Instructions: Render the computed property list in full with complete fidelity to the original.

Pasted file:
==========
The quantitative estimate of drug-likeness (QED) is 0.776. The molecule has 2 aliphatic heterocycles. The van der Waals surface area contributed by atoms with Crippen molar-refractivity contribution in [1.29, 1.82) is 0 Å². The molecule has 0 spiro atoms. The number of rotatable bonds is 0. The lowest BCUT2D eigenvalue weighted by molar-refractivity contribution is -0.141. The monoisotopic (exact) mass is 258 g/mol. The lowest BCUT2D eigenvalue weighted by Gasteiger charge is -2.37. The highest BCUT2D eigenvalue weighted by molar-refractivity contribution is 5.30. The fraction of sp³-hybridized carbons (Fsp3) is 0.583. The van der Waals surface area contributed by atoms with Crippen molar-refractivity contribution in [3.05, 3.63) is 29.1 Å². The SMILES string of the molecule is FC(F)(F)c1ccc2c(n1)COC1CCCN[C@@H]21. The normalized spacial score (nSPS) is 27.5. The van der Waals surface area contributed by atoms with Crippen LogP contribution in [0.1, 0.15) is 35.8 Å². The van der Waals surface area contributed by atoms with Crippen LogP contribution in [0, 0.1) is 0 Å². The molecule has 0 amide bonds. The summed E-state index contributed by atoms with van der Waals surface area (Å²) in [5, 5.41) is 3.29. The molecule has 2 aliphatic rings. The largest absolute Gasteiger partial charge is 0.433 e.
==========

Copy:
The quantitative estimate of drug-likeness (QED) is 0.776. The molecule has 2 aliphatic heterocycles. The van der Waals surface area contributed by atoms with Crippen molar-refractivity contribution in [1.29, 1.82) is 0 Å². The molecule has 0 spiro atoms. The number of rotatable bonds is 0. The lowest BCUT2D eigenvalue weighted by molar-refractivity contribution is -0.141. The monoisotopic (exact) mass is 258 g/mol. The lowest BCUT2D eigenvalue weighted by Gasteiger charge is -2.37. The highest BCUT2D eigenvalue weighted by molar-refractivity contribution is 5.30. The fraction of sp³-hybridized carbons (Fsp3) is 0.583. The van der Waals surface area contributed by atoms with Crippen molar-refractivity contribution in [3.05, 3.63) is 29.1 Å². The SMILES string of the molecule is FC(F)(F)c1ccc2c(n1)COC1CCCN[C@@H]21. The normalized spacial score (nSPS) is 27.5. The van der Waals surface area contributed by atoms with Crippen LogP contribution in [0.1, 0.15) is 35.8 Å². The van der Waals surface area contributed by atoms with Crippen LogP contribution in [0, 0.1) is 0 Å². The molecule has 0 amide bonds. The summed E-state index contributed by atoms with van der Waals surface area (Å²) in [5, 5.41) is 3.29. The molecule has 2 aliphatic rings. The largest absolute Gasteiger partial charge is 0.433 e.